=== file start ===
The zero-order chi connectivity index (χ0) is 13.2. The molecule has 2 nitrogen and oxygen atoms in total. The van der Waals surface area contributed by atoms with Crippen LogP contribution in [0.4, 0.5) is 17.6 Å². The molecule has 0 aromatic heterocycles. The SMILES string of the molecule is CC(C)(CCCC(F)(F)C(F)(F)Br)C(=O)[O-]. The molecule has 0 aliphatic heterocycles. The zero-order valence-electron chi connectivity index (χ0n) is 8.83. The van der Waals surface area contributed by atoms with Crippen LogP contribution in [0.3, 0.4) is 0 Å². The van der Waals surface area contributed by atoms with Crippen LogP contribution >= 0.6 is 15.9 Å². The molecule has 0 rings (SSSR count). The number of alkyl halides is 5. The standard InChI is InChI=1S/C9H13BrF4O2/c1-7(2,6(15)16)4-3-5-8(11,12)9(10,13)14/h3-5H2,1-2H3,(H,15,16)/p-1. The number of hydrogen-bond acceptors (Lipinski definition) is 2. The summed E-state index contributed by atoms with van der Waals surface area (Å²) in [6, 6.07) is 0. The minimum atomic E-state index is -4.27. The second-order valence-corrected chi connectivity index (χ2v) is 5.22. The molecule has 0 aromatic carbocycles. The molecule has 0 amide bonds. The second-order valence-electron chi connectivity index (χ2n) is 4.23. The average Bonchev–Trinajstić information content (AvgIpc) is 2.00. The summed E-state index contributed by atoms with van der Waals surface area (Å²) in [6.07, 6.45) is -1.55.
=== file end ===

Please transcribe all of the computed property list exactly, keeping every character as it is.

The zero-order chi connectivity index (χ0) is 13.2. The molecule has 2 nitrogen and oxygen atoms in total. The van der Waals surface area contributed by atoms with Crippen LogP contribution in [0.4, 0.5) is 17.6 Å². The molecule has 0 aromatic heterocycles. The SMILES string of the molecule is CC(C)(CCCC(F)(F)C(F)(F)Br)C(=O)[O-]. The molecule has 0 aliphatic heterocycles. The zero-order valence-electron chi connectivity index (χ0n) is 8.83. The van der Waals surface area contributed by atoms with Crippen LogP contribution in [0.3, 0.4) is 0 Å². The van der Waals surface area contributed by atoms with Crippen LogP contribution >= 0.6 is 15.9 Å². The molecule has 0 rings (SSSR count). The number of alkyl halides is 5. The standard InChI is InChI=1S/C9H13BrF4O2/c1-7(2,6(15)16)4-3-5-8(11,12)9(10,13)14/h3-5H2,1-2H3,(H,15,16)/p-1. The number of hydrogen-bond acceptors (Lipinski definition) is 2. The summed E-state index contributed by atoms with van der Waals surface area (Å²) in [6, 6.07) is 0. The minimum atomic E-state index is -4.27. The second-order valence-corrected chi connectivity index (χ2v) is 5.22. The molecule has 0 aromatic carbocycles. The molecule has 0 amide bonds. The second-order valence-electron chi connectivity index (χ2n) is 4.23. The average Bonchev–Trinajstić information content (AvgIpc) is 2.00. The summed E-state index contributed by atoms with van der Waals surface area (Å²) in [6.07, 6.45) is -1.55.